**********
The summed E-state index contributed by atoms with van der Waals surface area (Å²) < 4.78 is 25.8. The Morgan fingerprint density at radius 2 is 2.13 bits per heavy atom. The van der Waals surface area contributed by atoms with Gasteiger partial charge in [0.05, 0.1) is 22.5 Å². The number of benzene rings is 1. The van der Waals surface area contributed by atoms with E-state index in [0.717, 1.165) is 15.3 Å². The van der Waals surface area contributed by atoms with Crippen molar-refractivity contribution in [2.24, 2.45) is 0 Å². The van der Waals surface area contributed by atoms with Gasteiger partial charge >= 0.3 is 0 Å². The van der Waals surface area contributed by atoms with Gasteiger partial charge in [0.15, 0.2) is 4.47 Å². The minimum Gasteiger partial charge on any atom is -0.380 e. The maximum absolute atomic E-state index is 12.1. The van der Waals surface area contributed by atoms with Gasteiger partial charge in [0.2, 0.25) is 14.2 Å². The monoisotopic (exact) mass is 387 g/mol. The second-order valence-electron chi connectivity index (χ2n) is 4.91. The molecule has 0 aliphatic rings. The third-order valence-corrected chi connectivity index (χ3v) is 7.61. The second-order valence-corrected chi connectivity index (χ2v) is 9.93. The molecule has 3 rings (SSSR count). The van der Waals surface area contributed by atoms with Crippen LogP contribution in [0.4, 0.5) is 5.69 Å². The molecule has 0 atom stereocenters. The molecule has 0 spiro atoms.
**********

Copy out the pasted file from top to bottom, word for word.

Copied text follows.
The summed E-state index contributed by atoms with van der Waals surface area (Å²) < 4.78 is 25.8. The Morgan fingerprint density at radius 2 is 2.13 bits per heavy atom. The van der Waals surface area contributed by atoms with Gasteiger partial charge in [0.05, 0.1) is 22.5 Å². The number of benzene rings is 1. The van der Waals surface area contributed by atoms with E-state index in [0.717, 1.165) is 15.3 Å². The van der Waals surface area contributed by atoms with Crippen molar-refractivity contribution in [2.24, 2.45) is 0 Å². The van der Waals surface area contributed by atoms with Gasteiger partial charge >= 0.3 is 0 Å². The van der Waals surface area contributed by atoms with Gasteiger partial charge in [0.15, 0.2) is 4.47 Å². The minimum Gasteiger partial charge on any atom is -0.380 e. The maximum absolute atomic E-state index is 12.1. The van der Waals surface area contributed by atoms with Gasteiger partial charge in [0.2, 0.25) is 14.2 Å². The monoisotopic (exact) mass is 387 g/mol. The second-order valence-electron chi connectivity index (χ2n) is 4.91. The molecule has 0 aliphatic rings. The third-order valence-corrected chi connectivity index (χ3v) is 7.61. The second-order valence-corrected chi connectivity index (χ2v) is 9.93. The molecule has 3 rings (SSSR count). The van der Waals surface area contributed by atoms with Crippen LogP contribution in [0.4, 0.5) is 5.69 Å². The molecule has 0 atom stereocenters. The molecule has 0 spiro atoms.